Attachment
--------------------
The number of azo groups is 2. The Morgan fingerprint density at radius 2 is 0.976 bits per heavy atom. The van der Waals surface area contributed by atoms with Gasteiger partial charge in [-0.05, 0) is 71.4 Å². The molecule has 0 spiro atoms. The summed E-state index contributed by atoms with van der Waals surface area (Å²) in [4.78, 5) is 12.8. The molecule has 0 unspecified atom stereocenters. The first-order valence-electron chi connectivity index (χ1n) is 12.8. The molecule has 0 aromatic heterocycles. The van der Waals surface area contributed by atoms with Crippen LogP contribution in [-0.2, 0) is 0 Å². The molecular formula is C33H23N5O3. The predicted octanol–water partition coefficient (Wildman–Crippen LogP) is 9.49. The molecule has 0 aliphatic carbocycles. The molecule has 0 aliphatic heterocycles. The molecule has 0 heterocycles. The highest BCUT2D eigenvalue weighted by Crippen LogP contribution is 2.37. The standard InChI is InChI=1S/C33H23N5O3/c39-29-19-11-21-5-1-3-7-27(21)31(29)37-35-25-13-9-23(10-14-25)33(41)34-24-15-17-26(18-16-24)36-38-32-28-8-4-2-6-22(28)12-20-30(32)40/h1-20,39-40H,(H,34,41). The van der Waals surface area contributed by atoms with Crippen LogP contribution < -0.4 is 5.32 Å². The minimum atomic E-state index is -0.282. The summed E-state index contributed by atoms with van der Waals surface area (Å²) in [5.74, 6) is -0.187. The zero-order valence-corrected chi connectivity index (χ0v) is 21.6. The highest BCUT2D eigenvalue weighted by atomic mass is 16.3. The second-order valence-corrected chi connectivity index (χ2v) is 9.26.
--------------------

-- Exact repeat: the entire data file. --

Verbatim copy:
The number of azo groups is 2. The Morgan fingerprint density at radius 2 is 0.976 bits per heavy atom. The van der Waals surface area contributed by atoms with Gasteiger partial charge in [-0.05, 0) is 71.4 Å². The molecule has 0 spiro atoms. The summed E-state index contributed by atoms with van der Waals surface area (Å²) in [4.78, 5) is 12.8. The molecule has 0 unspecified atom stereocenters. The first-order valence-electron chi connectivity index (χ1n) is 12.8. The molecule has 0 aromatic heterocycles. The van der Waals surface area contributed by atoms with Crippen LogP contribution in [-0.2, 0) is 0 Å². The molecular formula is C33H23N5O3. The predicted octanol–water partition coefficient (Wildman–Crippen LogP) is 9.49. The molecule has 0 aliphatic carbocycles. The molecule has 0 aliphatic heterocycles. The molecule has 0 heterocycles. The highest BCUT2D eigenvalue weighted by Crippen LogP contribution is 2.37. The standard InChI is InChI=1S/C33H23N5O3/c39-29-19-11-21-5-1-3-7-27(21)31(29)37-35-25-13-9-23(10-14-25)33(41)34-24-15-17-26(18-16-24)36-38-32-28-8-4-2-6-22(28)12-20-30(32)40/h1-20,39-40H,(H,34,41). The van der Waals surface area contributed by atoms with Crippen LogP contribution < -0.4 is 5.32 Å². The minimum atomic E-state index is -0.282. The summed E-state index contributed by atoms with van der Waals surface area (Å²) in [5.74, 6) is -0.187. The zero-order valence-corrected chi connectivity index (χ0v) is 21.6. The highest BCUT2D eigenvalue weighted by atomic mass is 16.3. The second-order valence-corrected chi connectivity index (χ2v) is 9.26.